Like Martin Luther King Jr once said “One has a moral responsibility to disobey unjust laws.” With these words in mind, I affirm the resolution resolved: Civil disobedience in a democracy is morally justified. I offer the following definitions to help clarify the round: Civil disobedience is nonviolent refusal to follow the laws or demands of government to prove a point and the person participating in civil disobedience has to accept the consequences. A democracy is a government by the people, where the people elect representatives or the leader. Not everyone has to vote in a democracy but, the leaders or representatives have to be decided by the majority of eligible voters.
Civil disobedience has been discerned in numerous time periods of American history. The definition of disobedience can be interpreted when one or a group prioritizes their conscience of their beliefs over the dictation of laws through rebellion. Notable historical events of slavery and independence has been marked with the disobedience of government laws. Even though the disobedience of societal laws can undermine the corruption of the government, disobedience has undeniably steer societal progress. A form of civil disobedience was the fight for independence of the colonies in the American Revolution.
Civil Disobedience What is civil disobedience? What does it do? Why is it important? Is it a right thing? These few questions might pop into one 's head when they hear civil disobedience.
Civil Disobedience: Righting the Wrong The foundation of civil disobedience is rooted in the concept of moral principal. When existing laws or accepted social behavior are viewed as being unjust, discriminatory or otherwise considered to be morally unfair, many citizens are compelled to take action in an effort to affect change. In 1849 Thoreau wrote about civil disobedience in his work titled On the Duty of Civil Disobedience. Thoreau believed that a government with too much control minimizes the ability of the people to exercise their own judgment. He claims, “That government is best which governs least.”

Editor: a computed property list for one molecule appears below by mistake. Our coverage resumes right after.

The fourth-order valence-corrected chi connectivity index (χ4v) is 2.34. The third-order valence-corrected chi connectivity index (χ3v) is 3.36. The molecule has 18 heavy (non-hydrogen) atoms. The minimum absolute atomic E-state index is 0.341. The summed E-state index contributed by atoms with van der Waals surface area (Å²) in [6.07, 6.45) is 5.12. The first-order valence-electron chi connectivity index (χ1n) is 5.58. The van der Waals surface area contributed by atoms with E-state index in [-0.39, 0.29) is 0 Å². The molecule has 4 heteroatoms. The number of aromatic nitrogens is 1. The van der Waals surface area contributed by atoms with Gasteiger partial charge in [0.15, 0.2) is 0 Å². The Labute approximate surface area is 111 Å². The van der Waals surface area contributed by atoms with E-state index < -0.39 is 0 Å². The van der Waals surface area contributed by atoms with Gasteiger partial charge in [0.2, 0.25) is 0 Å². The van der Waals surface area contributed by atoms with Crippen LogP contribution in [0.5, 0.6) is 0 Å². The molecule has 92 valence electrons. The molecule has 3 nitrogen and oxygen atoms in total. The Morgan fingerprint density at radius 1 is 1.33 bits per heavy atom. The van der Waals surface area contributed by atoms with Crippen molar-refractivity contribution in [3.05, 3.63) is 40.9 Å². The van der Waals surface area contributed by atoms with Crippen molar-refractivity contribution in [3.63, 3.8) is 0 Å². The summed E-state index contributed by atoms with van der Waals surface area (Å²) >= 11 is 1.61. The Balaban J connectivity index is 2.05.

Accounts of civil disobediences have made their way into the paper many times since the start of this country: the Boston Tea Party, Thoreau's refusal to pay a poll tax, and Rosa Park's decision to stay seated on the bus. All of these examples represent a time of distress when people responded in non-violence to prove a point. But many would ask if this is really proving a point or if it is simply disregarding the law and setting a bad example? Well let me ask you this: would it be better to sit back and to hope that someone will speak out about the problem, or to go forward in violence thinking that that is the only way to achieve something? It seems that an act of non-violence is a way of being heard without coming across as irrational or
If American people in the past had not participated in peaceful resistance, the United States would not be the same nation as it is today. Many people argue that because the United States took so long to be created, public defiance to laws should not be encouraged. However, civil disobedience to laws often positively affects the free society in many ways. Not only has this changed the United States in the past, but even now allows for people to peacefully protest for what they think is right. Civil disobedience encourages the voice of the people to be heard: for it to be acted upon.
Despite the fact that acts of civil disobedience may be harmful when isolated or disorderly, they can produce significant, positive effects when occurring in an organized series. Civil disobedience can accomplish a goal, but only when conducted in a repeated, orderly manner. Otherwise, the consequences of acting solely or destructively would outweigh benefit; rebellious actions will not gain the government’s consideration if they cause severe disruption in the public. Antigone 's action of burying her brother was explicitly illegal, but she performed it anyway. When caught, she pleads to Creon, "I beg you: kill me" (Fitts and Fitzgerald 210).